Is Being Needy a Bad Thing? A Look at Attachment in Relationships

Should women be needier in order to become more independent? It seems counterintuitive, but avoiding or denying your needs could actually kill your confidence as well as your relationships. Despite all the popular advice to “stand in your power” or “own it,” we first need to remove the social stigma around behaviors that are dismissed as being distinctly “female”—and we do this by both acknowledging and trusting our needs, says Jessica Boston.  

Jessica is a transformative life coach and cognitive hypnotherapist. She works primarily with women, helping them to undo all the beliefs that limit their confidence. Part of her process is to look out for the “rules” that women subconsciously apply to the areas of their lives that involve some kind of attachment—such as relationships—and often result in their needs not being met.   

You’re Only As Needy As Your Unmet Needs

“I meet a lot of women in their mid-thirties who have lowered their standards in relationships, and become much more forgiving of red flags, because they’re feeling the societal pressure to settle down,” explains Jessica. “It’s that time in their lives when it’s assumed that a woman should be getting married or having babies or passing other social milestones.”

“They end up living in a funny sort of labyrinth made up of what they think life ‘should’ look like, caught between what they consciously want and need versus what they unconsciously fear. On top of that, they’re thinking about what their partner doesn’t like, but their mum does, so there’s restricted movement.”

“Worse still, some women can live their whole lives like this in order to please someone who could turn around and say, ‘I never asked you to do that,’ which can be devastating.”

Understanding Attachment

Identifying your attachment style can help you to decipher these limiting behaviors with a view of changing them. There are three common styles and each describes the way a person approaches relationships, specifically the thoughts they have about themselves and the other person in that relationship—but be careful not to become too attached to your attachment style warns Jessica, “These kinds of labels are useful if they’re taken as information that can help you to understand or change your behaviors, but they’re less effective when people adopt them as their identity and it becomes a way of life.”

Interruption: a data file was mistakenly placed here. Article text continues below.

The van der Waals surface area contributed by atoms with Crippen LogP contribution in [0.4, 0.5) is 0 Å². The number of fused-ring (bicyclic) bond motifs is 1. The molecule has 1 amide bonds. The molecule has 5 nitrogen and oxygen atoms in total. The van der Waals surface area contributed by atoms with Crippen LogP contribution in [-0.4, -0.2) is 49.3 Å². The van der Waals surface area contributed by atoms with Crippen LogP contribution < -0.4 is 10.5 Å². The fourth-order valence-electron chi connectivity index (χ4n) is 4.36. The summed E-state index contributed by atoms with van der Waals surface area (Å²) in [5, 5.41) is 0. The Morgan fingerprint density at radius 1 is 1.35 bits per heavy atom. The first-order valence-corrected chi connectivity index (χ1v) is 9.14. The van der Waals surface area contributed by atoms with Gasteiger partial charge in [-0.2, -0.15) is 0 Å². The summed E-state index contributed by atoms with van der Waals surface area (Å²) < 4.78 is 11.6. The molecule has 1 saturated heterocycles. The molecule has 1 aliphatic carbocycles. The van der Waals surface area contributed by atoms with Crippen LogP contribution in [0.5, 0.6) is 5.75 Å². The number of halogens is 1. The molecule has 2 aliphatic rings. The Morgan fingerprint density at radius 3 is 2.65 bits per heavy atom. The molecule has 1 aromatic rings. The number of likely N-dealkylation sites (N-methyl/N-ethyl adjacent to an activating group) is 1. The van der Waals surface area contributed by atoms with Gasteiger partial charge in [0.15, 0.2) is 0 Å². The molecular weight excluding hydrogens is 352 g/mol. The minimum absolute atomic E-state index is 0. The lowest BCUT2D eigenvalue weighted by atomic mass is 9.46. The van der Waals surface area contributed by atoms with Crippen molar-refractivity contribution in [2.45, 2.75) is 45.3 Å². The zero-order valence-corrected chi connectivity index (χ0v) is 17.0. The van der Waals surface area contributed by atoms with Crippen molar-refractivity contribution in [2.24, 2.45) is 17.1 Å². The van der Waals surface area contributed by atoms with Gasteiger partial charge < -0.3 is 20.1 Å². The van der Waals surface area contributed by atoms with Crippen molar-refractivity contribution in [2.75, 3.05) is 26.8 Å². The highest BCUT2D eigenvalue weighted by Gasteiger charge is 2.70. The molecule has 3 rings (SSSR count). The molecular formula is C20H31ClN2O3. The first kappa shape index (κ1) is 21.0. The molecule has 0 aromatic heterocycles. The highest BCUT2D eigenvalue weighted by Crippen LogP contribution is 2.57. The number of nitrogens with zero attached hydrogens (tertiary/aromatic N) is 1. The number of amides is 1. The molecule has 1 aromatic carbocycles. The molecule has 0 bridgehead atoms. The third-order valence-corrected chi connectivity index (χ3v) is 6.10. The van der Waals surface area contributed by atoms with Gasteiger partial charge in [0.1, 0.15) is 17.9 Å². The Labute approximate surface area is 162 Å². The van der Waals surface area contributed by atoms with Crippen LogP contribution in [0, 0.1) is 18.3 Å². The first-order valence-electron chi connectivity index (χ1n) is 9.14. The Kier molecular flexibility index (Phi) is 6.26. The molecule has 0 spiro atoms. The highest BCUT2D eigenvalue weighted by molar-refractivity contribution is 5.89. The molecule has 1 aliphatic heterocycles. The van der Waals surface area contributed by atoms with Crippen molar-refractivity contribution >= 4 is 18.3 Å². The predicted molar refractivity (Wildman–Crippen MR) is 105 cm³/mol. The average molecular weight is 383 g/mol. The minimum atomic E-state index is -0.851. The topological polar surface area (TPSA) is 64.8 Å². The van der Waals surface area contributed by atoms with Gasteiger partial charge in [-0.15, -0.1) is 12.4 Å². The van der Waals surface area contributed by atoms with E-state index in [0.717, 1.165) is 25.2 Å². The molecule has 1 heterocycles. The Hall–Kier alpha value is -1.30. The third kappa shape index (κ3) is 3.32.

What’s Your Attachment Style?

  • Anxious: you have the capacity for great intimacy but fear your partner doesn’t feel the same way. Relationships consume you since you’re sensitive to fluctuations in others’ moods, often taking them personally.  
  • Avoidant: you value independence, preferring autonomy to intimacy. Even though you may crave closeness, you maintain emotional distance, keeping an eye out for signs that a partner is impinging on your freedom.
  • Secure: you’re comfortable with intimacy, affection, and communicating your needs. You can also read and respond appropriately to others’ emotional cues without taking them personally.   

Undoing Attachment

Jessica admits that she sees more women with an anxious attachment style, while more men show avoidant traits. “This is a generalization, but men are often raised to be subconsciously avoidant of their emotions, whereas women are encouraged and expected to face their feelings in the moment.”

Women are also prone to doubt the validity of these feelings. “Much of my work is about helping women to trust themselves, and to trust that their needs are as valid as anyone else’s. If your needs are reasonable, it’s OK to have them, but if you rely too much on a partner, that’s a different story.”

It doesn’t help that words like “needy” and “neediness” are often used as insults. “This implies your “need” is wrong, and it can be a way of silencing you,” adds Jessica. “Yet your needs are your needs, so look beneath the surface, or the insult, and ask what words like ‘neediness’ really mean to you.”

How Can Women Be More Secure?

“Unless you have faith in yourself, you’ll rely too heavily on other people, which means you become vulnerable to their moods, actions, and decisions,” says Jessica. “Becoming attached to people and things is part of our social conditioning, so it’s kind of unavoidable, but just be careful how you attach.”

“If you do so with the belief that a person or thing will make your life better, then your reality depends on something outside of yourself and you give your power away.” Yet if you trust in the validity of your own experience without these add-ons, you’ll have less need to depend so heavily on them. They’ll simply be “nice to have” rather than a necessity.

Finally, you’ll also trust others more, becoming attuned to those who want to support rather than silence you—recognizing and responding to the red flags rather than ignoring them. “When women live freely, they live without the limitations of culture and society, and they stop running around after family, friends, or partners.” They also get their needs met because they meet their own.    

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